For Jen

My best friend’s birthday is coming up, and I want to give her a gift.  The thing is, purchasing presents causes me some anxiety. Okay, tons of anxiety. I always want everything to be so perfect that I become inert, unable to decide anything. How do you purchase something for someone who means so much to you? How do you communicate to them the joy you have because they are in your life?

I am complete crap at buying presents. We didn’t have much money so gifts were homemade– and not like “Oh! WOW! Did you make that?” kind of homemade. More like the “Uh, thanks?” type. I never had the chance to practice buying gifts, and doing so is awkward for me. The ideas don’t come and then I feel like I am a horrible person because I have no ideas. Silly, right?

Anyway, I am not super crafty, so I can’t make her something. Well, I guess I could make her something, but I want her to remain my friend. I was considering making her one of those pasta necklaces; you know, the kind with the paint on so you can match them to what you are wearing? I could even put glitter on it! No? Okay.

Then I thought about buying her some little doodad that would make her smile. For about ten minutes until she remembered that it would need to be dusted. She is also a minimalist. Her apartment is warm and uncluttered. I love going there and hanging out in a place so opposite from mine. I’m blaming hubby and the daughter, because I *always* put my things back where they belong. Yeah. Sure

Then I realized that I am forgetting about something I can do for her. I will write her a birthday present. So, here goes:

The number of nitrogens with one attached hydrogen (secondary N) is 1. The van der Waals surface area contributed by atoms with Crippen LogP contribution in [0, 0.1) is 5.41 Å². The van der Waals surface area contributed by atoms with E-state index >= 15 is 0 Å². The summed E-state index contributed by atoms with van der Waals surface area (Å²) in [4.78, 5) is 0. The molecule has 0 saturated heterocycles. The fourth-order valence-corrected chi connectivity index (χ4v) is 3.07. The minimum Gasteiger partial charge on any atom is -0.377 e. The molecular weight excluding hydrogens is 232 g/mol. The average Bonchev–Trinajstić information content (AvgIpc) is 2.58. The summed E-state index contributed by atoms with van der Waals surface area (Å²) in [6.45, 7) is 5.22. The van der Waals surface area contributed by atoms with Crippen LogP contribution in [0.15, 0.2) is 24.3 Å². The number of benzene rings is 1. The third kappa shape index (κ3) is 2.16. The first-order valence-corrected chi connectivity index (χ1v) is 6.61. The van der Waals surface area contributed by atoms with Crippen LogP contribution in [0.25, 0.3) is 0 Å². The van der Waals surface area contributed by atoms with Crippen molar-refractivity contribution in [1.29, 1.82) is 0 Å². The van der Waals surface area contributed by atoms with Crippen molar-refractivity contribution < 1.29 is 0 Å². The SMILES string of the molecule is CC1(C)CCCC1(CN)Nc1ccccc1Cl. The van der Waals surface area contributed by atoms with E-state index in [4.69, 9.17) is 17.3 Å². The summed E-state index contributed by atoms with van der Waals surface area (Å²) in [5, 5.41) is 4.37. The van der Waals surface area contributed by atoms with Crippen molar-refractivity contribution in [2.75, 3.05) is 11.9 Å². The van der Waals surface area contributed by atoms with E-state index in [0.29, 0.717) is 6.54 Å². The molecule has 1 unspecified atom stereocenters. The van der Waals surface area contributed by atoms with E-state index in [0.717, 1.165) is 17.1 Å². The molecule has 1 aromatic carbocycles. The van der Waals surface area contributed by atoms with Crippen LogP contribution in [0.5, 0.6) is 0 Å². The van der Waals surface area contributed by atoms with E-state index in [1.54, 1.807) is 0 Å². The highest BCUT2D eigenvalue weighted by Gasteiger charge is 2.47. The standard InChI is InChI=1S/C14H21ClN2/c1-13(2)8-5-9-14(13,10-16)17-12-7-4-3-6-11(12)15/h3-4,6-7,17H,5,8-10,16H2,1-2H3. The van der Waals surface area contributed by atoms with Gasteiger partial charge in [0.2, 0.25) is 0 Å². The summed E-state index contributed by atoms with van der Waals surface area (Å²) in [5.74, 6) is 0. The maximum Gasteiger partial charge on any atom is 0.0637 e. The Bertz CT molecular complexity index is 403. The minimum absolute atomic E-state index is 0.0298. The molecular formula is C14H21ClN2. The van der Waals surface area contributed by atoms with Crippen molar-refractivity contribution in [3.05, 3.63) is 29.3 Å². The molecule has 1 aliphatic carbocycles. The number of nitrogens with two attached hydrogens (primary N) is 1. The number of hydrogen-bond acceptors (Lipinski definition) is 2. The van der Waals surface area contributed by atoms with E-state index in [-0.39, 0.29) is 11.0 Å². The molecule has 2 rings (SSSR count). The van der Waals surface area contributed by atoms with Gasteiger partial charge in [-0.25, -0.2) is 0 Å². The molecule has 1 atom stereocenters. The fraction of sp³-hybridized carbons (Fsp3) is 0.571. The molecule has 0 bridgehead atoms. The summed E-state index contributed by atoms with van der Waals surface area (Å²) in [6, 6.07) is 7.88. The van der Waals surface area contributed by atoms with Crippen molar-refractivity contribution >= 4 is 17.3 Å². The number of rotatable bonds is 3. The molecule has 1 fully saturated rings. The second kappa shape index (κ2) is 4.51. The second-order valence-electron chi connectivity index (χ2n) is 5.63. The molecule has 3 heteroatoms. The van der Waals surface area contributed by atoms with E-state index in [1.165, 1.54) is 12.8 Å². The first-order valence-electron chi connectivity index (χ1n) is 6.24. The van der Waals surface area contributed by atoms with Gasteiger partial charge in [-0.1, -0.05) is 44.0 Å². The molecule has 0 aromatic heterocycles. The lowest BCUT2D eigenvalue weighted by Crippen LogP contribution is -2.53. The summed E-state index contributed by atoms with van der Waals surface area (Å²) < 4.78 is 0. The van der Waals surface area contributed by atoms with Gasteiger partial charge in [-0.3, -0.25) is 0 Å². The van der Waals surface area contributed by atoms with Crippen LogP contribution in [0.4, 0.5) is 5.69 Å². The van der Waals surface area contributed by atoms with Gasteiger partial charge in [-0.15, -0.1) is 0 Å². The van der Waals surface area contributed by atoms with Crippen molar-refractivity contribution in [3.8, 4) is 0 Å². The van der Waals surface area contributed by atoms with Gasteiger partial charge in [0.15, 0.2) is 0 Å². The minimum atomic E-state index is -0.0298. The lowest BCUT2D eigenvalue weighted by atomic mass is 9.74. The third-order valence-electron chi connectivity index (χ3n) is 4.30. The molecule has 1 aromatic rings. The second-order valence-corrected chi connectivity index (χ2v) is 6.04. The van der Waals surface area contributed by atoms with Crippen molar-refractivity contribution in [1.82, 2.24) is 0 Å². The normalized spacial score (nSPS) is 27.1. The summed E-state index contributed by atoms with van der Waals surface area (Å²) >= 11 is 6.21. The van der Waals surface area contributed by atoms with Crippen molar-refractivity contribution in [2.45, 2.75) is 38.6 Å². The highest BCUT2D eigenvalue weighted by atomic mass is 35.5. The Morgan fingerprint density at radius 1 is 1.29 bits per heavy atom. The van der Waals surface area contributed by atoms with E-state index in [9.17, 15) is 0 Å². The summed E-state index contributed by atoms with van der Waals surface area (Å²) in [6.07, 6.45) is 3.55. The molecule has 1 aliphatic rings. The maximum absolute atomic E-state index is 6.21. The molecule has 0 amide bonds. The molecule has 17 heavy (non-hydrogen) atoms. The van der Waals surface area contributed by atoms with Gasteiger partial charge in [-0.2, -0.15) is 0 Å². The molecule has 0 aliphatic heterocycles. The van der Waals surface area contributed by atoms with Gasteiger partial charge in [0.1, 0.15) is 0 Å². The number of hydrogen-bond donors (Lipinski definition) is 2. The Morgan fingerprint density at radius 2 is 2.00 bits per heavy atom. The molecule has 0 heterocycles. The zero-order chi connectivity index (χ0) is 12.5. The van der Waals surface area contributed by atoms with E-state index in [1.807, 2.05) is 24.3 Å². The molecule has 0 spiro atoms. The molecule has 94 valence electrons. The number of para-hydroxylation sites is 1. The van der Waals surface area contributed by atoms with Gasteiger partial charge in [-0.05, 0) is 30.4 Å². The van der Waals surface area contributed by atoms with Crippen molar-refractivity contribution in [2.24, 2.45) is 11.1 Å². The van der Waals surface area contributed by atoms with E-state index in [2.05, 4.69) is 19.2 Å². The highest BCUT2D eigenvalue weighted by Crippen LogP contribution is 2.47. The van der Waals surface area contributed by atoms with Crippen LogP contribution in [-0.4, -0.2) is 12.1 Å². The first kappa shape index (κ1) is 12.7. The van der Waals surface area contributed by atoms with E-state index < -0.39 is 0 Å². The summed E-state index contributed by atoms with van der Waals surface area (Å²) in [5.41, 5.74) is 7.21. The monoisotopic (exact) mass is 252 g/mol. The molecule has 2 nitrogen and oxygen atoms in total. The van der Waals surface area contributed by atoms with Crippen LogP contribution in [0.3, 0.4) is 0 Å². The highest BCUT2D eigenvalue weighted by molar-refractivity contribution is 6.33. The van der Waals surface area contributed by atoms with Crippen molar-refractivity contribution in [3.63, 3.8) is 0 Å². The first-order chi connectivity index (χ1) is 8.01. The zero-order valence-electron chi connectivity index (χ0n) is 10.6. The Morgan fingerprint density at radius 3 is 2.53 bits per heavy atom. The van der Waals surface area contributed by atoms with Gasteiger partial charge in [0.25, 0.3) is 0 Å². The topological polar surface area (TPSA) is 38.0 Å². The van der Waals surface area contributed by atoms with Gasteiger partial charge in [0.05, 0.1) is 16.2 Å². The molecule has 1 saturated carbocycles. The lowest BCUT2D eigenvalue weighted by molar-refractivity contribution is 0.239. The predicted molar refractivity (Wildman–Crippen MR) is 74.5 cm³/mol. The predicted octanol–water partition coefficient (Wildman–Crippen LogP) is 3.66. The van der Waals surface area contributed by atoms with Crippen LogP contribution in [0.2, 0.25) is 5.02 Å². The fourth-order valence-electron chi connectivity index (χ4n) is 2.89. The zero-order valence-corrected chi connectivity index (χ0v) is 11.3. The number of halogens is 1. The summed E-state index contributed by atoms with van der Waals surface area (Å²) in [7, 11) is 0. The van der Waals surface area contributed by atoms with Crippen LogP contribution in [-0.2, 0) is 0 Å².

________________

Jen,

I thought I knew what being a best friend was all about. After all, I’ve had many special people in my life that I counted as best friends, but they were momentary. I enjoyed my time with them and love them still today, but they were there for only a season. You have taught me so much about friendship and life.

For someone younger than I am, you have so much wisdom. Your steadiness balances my anxiety. When I am freaking out over something, you plainly state your opinion with no judgement. You give me time to process what you’ve said. You don’t preach. You don’t try to solve it. You just listen.

You accept me for who I am. You don’t get upset if we don’t talk to each other for a while. You understand that I need time alone to renew myself. You understand because you are the same. It is so nice to have the freedom to be who I am, to not stress about whether or not I’ve hurt your feelings. You *get* me. I never thought that would happen. Never.

You encourage me to try new things. Even when I am reluctant. And somehow, I end up doing them. I don’t like new things– they stress me out. Your patient persistence has opened my eyes to so much. I’m still not going back to Goodwill with you, though. Adventures with you aren’t as scary as adventures alone. Thank you for stretching my boundaries.

We share so much. You make me laugh. I make you laugh. We share a similar twisted sense of humor. It is totes adorbz, btw. We are awesome, be-yoo-ti-ful ladies. We both love songs with the f-word in them. We are both introverts who are learning about ourselves. I learn so much from you.

You’ve helped me in my journey to self-acceptance.

I have been made better because of my time with you. I am thankful every day that I was one of your mentor teachers and that you stuck with me, convincing me that I really *was* worthy of a reciprocal friendship. I love you, my bff.  You are frikkin’ amazing. ❤

Elizabeth

P.S. Natalie told me to tell you that you are pretty, too. And you are really nice. And you are really sweet.

2013: Resolve to be Successful

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Thank you, Danielle, for the lovely introduction to our “Resolve to be Successful” project. Your generosity in letting me adapt your words to fit my blog made my day. Any mistakes you find are mine. =)